How To Get Your PharmD Degree in Minnesota

To become a pharmacist in Minnesota, you need the Doctor of Pharmacy (PharmD) degree, which typically takes four years to complete in a pharmacy school. In the process of getting your PharmD degree, you will pass through rigorous academic and clinical training. This training imparts the necessary knowledge and skills to become a competent and successful pharmacist.

Pharmacists are professionals who dispense medication and explain how to use it. As a pharmacist, you will work with many professionals to manage patients in the health sector. Your knowledge of drug processes will also come in handy in other industries like the cosmetic industry. In the cosmetic industry, you will be tasked with helping them create safe and healthy beauty products for consumers. It is also possible to find yourself in nuclear physics, where your role will be to find the best way to use radioactive materials to create drugs to treat specific diseases. This branch of pharmacy is called nuclear pharmacy.

One thing is clear in pharmacy, no matter where you find yourself working, your goal will always be to help people and improve health and wellbeing. Therefore, this profession is a noble one. So, if you are thinking of becoming a pharmacist in Minnesota, you have come to the right place.

Salary Expectation for PharmD Holders in Minnesota

As a pharmacist in Minnesota, you will make an average of $57.33 an hour, which translates to $126,379 in a year, which is just slightly above the federal average of $125,690. As you get more experience in your job, your salary increases. With ten years of experience, you may get up to $26,000 more.

Some cities in Minnesota pay more than the state average; for instance, the average salary in Minneapolis is $132,398. However, others pay less than the state average, such as Saint Paul, which is around $126,113, and Bloomington at $121,309. This salary is enough to live comfortably as a pharmacist in Minnesota, where the cost of living is 2.8% less than the federal average.

Requirements For Getting Your PharmD Degree in Minnesota

When you graduate from high school and set on a career in pharmacy, you first need to apply for a pre-pharmacy program in an accredited college. The pre-pharmacy program lasts for two years. During these two years, you will learn introductory medical courses like anatomy and physiology and other courses like English composition, communication, and behavioral science. This program is to prepare you for pharmacy school.

Once you are done with your pre-pharmacy program, you will have to apply to a pharmacy school. This application is usually made through the Pharmacy College Admissions Service. However, some schools may not need you to apply through this service but directly to them.

The next thing to do is register and write your PCAT (Pharmacy College Admissions Test). The PCAT is an important examination that tests prospective pharmacy students on their knowledge of the basics of pharmacy. Some schools, such as St. John Fisher College, may not require you to write the PCAT. Do well to check what your school of choice requires because there are always slight differences from the standard stipulations.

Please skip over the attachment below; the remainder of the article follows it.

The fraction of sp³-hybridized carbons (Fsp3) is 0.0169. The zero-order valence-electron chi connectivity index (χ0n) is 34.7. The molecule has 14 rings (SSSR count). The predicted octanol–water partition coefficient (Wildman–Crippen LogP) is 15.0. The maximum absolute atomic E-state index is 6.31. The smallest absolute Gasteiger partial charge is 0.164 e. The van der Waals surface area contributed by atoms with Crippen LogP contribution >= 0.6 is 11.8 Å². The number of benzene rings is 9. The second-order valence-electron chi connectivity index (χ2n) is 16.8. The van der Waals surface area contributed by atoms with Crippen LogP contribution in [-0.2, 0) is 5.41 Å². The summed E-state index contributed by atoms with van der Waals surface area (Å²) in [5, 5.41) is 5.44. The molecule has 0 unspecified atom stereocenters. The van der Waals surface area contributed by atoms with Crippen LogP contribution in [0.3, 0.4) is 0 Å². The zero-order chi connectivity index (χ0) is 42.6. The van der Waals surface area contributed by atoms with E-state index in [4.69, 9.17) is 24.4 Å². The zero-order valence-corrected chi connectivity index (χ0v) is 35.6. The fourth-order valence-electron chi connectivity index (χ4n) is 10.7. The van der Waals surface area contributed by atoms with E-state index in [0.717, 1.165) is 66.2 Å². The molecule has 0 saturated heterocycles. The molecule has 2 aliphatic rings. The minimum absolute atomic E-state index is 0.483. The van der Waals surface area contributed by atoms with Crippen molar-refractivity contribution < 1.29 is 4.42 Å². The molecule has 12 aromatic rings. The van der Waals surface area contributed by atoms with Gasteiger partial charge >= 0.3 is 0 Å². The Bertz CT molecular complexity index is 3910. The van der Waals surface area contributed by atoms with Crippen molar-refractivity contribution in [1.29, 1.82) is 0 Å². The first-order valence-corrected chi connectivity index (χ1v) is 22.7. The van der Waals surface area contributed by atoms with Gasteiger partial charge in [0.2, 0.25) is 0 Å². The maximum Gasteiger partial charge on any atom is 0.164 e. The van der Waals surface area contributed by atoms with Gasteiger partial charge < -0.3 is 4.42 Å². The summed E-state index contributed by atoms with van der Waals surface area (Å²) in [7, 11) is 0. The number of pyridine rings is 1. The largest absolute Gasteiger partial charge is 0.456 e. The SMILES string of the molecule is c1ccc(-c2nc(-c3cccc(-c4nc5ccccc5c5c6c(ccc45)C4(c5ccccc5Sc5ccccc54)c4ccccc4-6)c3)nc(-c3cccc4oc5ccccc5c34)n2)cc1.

After you have applied, some schools may perform an interview to assess you further. They may also need you to submit letters of recommendation and transcripts from past schools. When you meet every requirement stipulated by the school and get an offer of admission, your PharmD training starts if you accept the offer.

Some schools may have an early assurance program where you apply directly from high school. If you are accepted, you are guaranteed acceptance into the pharmacy school once you finish your pre-pharmacy program. However, you have to be an exceptional student for this to happen. We recommend extracurricular engagements and activities like joining the science team, model U.N. or even an internship in a healthcare facility.

Getting Your PharmD Degree in Minnesota

Typically, PharmD training lasts for four years. In the first three years, you will be taught the basics of pharmacy. This will Include courses in pharmacology, medical psychology, pharmacy ethics, community medicine, drug delivery and IPPE (Introductory Pharmacy Practice Experience). These will be taught in laboratory and classroom settings. In the final year, you will have intensive clinical rotations that will prepare you for pharmacy practice. You will be posted to different facilities like health centers, pharmacies and community centers where you interact with patients, apply your knowledge and skills and get practical experience as a pharmacist.

The PharmD degree may also be a three- or six-year program. The three-year program is similar to the four-year one. However, it’s more intensive, conflating the required theoretical courses into two years and the third year for practical and clinical rotations. The six-year program is a joint two-year pre-pharmacy program and four-year PharmD program where you graduate with another degree as well as your PharmD.

Whatever program you go for, you will need at least 2000 hours of clinical postings to graduate.